Real-time PCR is a powerful tool for quantifying gene targets using fluorogenic probes and real-time laser scanning. Although multiplex real-time PCR is theoretically possible using probes with spectrally different fluorophores, the overlap of fluorophores prevents accurate quantification and limits amplification to two genes per tube (21). Only two targets could be quantified reliably in a single tube. However, recent advances in the development of real-time PCR platforms and master mix have made it possible to quantify more than three different genes in a single tube (21).

To our knowledge, this is the first study using the multiplex real-time PCR assay in the quantification of EBV, CMV, and HHV-6 DNA. Our results showed that the multiplex assay was as sensitive and specific as the single real-time PCR assay. The viral DNA loads determined by the multiplex real-time PCR assay were consistent with those described previously using other assays (6-8, 12, 26). Monospecific PCR assays require separate amplification of each target and are therefore more cost, time, and labor intensive than multiplex assays. The multiplex real-time PCR assay offers a major advantage in the field of clinical virology as it permits simultaneous amplification of several viruses in a single reaction mixture (1, 14, 21). The multiplex real-time PCR assay is particularly useful in the management of posttransplant patients, in whom frequent viral monitoring is required. The multiplex assay facilitates cost-effective diagnosis and may contribute to a decrease in the use of antiviral agents and in viral complications and hospitalizations.

One aim of the present study was to determine whether whole blood or plasma was more suitable for simultaneous virus monitoring in transplant recipients. EBV latently infects B lymphocytes. In EBV-associated lymphoproliferative disorders, EBV-infected B lymphocytes are usually found in the blood (27). Therefore, peripheral blood mononuclear cells are the best specimens to use in quantifying the EBV DNA load in transplant patients. However, whole blood, which contains mononuclear cells and is convenient to use, has been suggested as an acceptable alternative (17, 26). CMV latently infects a variety of leukocytes but predominantly cells in the monocyte/macrophage lineage. CMV quantification can be performed with acellular fractions of the blood, such as plasma and serum (7, 20, 29); however, in transplant recipients, the quantity of viral DNA is greater in leukocytes than in plasma (6, 10). HHV-6, which is closely related to CMV, infects mainly CD4+ T lymphocytes and is predominantly found in latently infected monocytes/macrophages (28). Since considerable amounts of the HHV-6 genome persist in monocytes/macrophages, detection of HHV-6 DNA in whole blood may reflect both latent and active viral infection. Therefore, it has been suggested that the HHV-6 viral load in plasma is an effective indicator of active infection (16, 28).

In the present study, we compared whole-blood and plasma specimens in the simultaneous detection of EBV, CMV, and HHV-6 DNA. The detection rate for each viral DNA form was higher in the whole-blood specimens than in the plasma specimens. During the symptomatic periods, EBV DNA was found in all whole-blood specimens obtained but not in all plasma specimens. EBV DNA loads in whole blood were higher during the symptomatic period than during the asymptomatic period, whereas EBV DNA loads in plasma were similar during both periods. These results support the use of whole-blood specimens for multiplex real-time PCR assays in transplant patients, although we have insufficient data to conclude that whole blood is preferable for assaying CMV and HHV-6 loads. On the other hand, EBV, CMV, and HHV-6 latently infect blood corpuscles, and asymptomatic reactivation may occur in transplant patients. Therefore, it is necessary to determine a cutoff value that reflects clinical relevance. In this study, we could not determine the cutoff value because of the sample size and heterogeneity of the transplantations. Since the number of peripheral blood cells varies, especially after stem cell transplantation, this may influence the viral load in whole blood. A large prospective study to determine the clinical cutoff value for each virus and each transplantation type is currently under way.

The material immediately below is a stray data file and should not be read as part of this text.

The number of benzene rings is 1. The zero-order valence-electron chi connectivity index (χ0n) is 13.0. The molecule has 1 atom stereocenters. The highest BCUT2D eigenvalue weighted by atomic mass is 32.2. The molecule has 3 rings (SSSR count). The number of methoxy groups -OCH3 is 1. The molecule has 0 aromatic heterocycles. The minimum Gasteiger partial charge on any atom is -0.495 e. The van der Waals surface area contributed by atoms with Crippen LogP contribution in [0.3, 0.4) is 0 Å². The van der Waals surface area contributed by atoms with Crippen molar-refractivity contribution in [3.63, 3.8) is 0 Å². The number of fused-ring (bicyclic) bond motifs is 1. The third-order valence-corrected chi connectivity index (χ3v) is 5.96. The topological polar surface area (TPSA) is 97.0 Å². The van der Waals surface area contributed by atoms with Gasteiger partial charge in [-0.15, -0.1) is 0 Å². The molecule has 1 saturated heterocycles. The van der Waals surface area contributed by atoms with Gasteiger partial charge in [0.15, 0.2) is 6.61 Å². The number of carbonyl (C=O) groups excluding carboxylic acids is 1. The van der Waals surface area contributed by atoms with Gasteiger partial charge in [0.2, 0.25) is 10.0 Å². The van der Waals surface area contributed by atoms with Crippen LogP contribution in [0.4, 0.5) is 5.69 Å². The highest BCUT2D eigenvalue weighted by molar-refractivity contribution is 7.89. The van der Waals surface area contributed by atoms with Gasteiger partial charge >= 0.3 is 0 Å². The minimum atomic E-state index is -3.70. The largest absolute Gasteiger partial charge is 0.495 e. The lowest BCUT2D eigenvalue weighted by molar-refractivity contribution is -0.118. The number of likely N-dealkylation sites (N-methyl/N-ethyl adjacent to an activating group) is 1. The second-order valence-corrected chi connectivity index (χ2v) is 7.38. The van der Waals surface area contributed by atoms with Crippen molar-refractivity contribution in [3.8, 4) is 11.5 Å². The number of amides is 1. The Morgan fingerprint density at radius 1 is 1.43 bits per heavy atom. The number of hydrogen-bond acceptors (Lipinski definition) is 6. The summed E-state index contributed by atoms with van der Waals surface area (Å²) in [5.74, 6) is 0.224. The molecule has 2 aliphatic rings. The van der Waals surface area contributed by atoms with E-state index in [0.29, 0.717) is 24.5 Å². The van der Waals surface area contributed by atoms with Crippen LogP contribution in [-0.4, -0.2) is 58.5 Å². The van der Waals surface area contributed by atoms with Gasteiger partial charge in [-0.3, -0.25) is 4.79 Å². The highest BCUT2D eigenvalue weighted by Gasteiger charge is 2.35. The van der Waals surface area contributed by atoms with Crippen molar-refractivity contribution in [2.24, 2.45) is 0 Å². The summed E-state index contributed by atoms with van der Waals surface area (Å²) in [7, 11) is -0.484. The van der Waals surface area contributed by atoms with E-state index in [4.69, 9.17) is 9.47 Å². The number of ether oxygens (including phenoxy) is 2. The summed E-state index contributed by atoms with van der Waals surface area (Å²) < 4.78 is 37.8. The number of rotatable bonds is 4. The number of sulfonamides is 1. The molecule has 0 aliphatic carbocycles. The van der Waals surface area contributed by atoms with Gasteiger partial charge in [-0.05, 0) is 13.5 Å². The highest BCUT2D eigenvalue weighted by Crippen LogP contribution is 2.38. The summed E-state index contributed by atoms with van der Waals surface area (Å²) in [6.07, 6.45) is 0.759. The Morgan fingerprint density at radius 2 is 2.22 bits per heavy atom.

In summary, we developed a multiplex real-time PCR assay for the simultaneous detection of EBV, CMV, and HHV-6 DNA. The results of the multiplex assay were as sensitive and specific as those of the single real-time PCR assay. Compared to plasma, whole blood was more suitable for quantifying EBV DNA in transplant patients. The savings in cost, time, and labor associated with multiplex real-time PCR validate its use in the management of transplant recipients.

Acknowledgments

We thank the following individuals for their contributions to this study: Yukiko Watanebe, Kenichiro Kaneko, Youhei Yamauchi (Nagoya University Graduate School of Medicine), and Hideki Muramatsu (Japanese Red Cross Nagoya First Hospital).

This study was supported by grants from the Ministry of Education, Culture, Sport, Science and Technology of Japan (17209037).

Footnotes

[down-pointing small open triangle]Published ahead of print on 21 March 2007.